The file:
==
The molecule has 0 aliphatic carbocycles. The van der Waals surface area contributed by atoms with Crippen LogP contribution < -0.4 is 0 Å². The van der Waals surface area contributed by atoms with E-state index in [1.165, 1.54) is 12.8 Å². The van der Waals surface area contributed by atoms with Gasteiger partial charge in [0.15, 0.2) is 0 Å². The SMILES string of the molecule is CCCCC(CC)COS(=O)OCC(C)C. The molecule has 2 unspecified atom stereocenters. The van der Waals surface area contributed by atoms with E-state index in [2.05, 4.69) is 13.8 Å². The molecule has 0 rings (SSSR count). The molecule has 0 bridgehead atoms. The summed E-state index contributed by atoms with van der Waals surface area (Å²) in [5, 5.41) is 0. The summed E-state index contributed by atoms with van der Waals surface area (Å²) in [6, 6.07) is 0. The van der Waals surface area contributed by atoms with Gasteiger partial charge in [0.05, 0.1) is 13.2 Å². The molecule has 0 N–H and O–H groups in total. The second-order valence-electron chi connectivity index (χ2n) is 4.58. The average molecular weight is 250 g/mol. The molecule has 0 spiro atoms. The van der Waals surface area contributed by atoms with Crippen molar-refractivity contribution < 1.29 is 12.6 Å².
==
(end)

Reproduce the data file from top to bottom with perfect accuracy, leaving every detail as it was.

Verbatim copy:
The molecule has 0 aliphatic carbocycles. The van der Waals surface area contributed by atoms with Crippen LogP contribution < -0.4 is 0 Å². The van der Waals surface area contributed by atoms with E-state index in [1.165, 1.54) is 12.8 Å². The van der Waals surface area contributed by atoms with Gasteiger partial charge in [0.15, 0.2) is 0 Å². The SMILES string of the molecule is CCCCC(CC)COS(=O)OCC(C)C. The molecule has 2 unspecified atom stereocenters. The van der Waals surface area contributed by atoms with E-state index in [2.05, 4.69) is 13.8 Å². The molecule has 0 rings (SSSR count). The molecule has 0 bridgehead atoms. The summed E-state index contributed by atoms with van der Waals surface area (Å²) in [5, 5.41) is 0. The summed E-state index contributed by atoms with van der Waals surface area (Å²) in [6, 6.07) is 0. The van der Waals surface area contributed by atoms with Gasteiger partial charge in [0.05, 0.1) is 13.2 Å². The molecule has 0 N–H and O–H groups in total. The second-order valence-electron chi connectivity index (χ2n) is 4.58. The average molecular weight is 250 g/mol. The molecule has 0 spiro atoms. The van der Waals surface area contributed by atoms with Crippen molar-refractivity contribution < 1.29 is 12.6 Å².